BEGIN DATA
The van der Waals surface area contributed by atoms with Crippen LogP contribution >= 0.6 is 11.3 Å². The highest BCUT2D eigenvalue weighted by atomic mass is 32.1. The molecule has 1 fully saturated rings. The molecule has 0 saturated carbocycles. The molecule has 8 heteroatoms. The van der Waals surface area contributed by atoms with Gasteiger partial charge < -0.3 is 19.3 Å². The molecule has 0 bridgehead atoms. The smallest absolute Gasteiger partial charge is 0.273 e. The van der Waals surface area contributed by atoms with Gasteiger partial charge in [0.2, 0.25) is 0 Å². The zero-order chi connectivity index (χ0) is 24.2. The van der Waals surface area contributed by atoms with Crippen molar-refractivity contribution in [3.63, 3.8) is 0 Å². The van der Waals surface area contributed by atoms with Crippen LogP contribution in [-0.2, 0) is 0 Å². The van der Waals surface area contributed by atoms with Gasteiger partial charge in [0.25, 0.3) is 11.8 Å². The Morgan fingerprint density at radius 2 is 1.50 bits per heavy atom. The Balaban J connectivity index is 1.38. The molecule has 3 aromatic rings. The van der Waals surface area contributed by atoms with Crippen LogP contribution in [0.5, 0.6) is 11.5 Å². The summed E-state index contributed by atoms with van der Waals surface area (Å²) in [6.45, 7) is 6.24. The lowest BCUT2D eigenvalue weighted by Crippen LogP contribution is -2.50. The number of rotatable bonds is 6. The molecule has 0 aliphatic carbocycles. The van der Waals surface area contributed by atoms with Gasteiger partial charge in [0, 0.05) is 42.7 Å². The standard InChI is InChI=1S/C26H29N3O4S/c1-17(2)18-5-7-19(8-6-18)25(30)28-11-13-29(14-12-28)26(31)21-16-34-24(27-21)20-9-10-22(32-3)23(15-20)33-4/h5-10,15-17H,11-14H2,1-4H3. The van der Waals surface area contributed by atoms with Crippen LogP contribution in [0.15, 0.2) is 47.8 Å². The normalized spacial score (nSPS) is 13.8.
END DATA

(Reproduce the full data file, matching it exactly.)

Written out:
The van der Waals surface area contributed by atoms with Crippen LogP contribution >= 0.6 is 11.3 Å². The highest BCUT2D eigenvalue weighted by atomic mass is 32.1. The molecule has 1 fully saturated rings. The molecule has 0 saturated carbocycles. The molecule has 8 heteroatoms. The van der Waals surface area contributed by atoms with Gasteiger partial charge < -0.3 is 19.3 Å². The molecule has 0 bridgehead atoms. The smallest absolute Gasteiger partial charge is 0.273 e. The van der Waals surface area contributed by atoms with Gasteiger partial charge in [0.2, 0.25) is 0 Å². The zero-order chi connectivity index (χ0) is 24.2. The van der Waals surface area contributed by atoms with Crippen molar-refractivity contribution in [3.63, 3.8) is 0 Å². The van der Waals surface area contributed by atoms with Crippen LogP contribution in [-0.2, 0) is 0 Å². The van der Waals surface area contributed by atoms with Gasteiger partial charge in [0.25, 0.3) is 11.8 Å². The Morgan fingerprint density at radius 2 is 1.50 bits per heavy atom. The Balaban J connectivity index is 1.38. The molecule has 3 aromatic rings. The van der Waals surface area contributed by atoms with Crippen LogP contribution in [0.5, 0.6) is 11.5 Å². The summed E-state index contributed by atoms with van der Waals surface area (Å²) in [6.45, 7) is 6.24. The lowest BCUT2D eigenvalue weighted by Crippen LogP contribution is -2.50. The number of rotatable bonds is 6. The molecule has 0 aliphatic carbocycles. The van der Waals surface area contributed by atoms with Gasteiger partial charge in [0, 0.05) is 42.7 Å². The standard InChI is InChI=1S/C26H29N3O4S/c1-17(2)18-5-7-19(8-6-18)25(30)28-11-13-29(14-12-28)26(31)21-16-34-24(27-21)20-9-10-22(32-3)23(15-20)33-4/h5-10,15-17H,11-14H2,1-4H3. The van der Waals surface area contributed by atoms with Crippen LogP contribution in [0.15, 0.2) is 47.8 Å². The normalized spacial score (nSPS) is 13.8.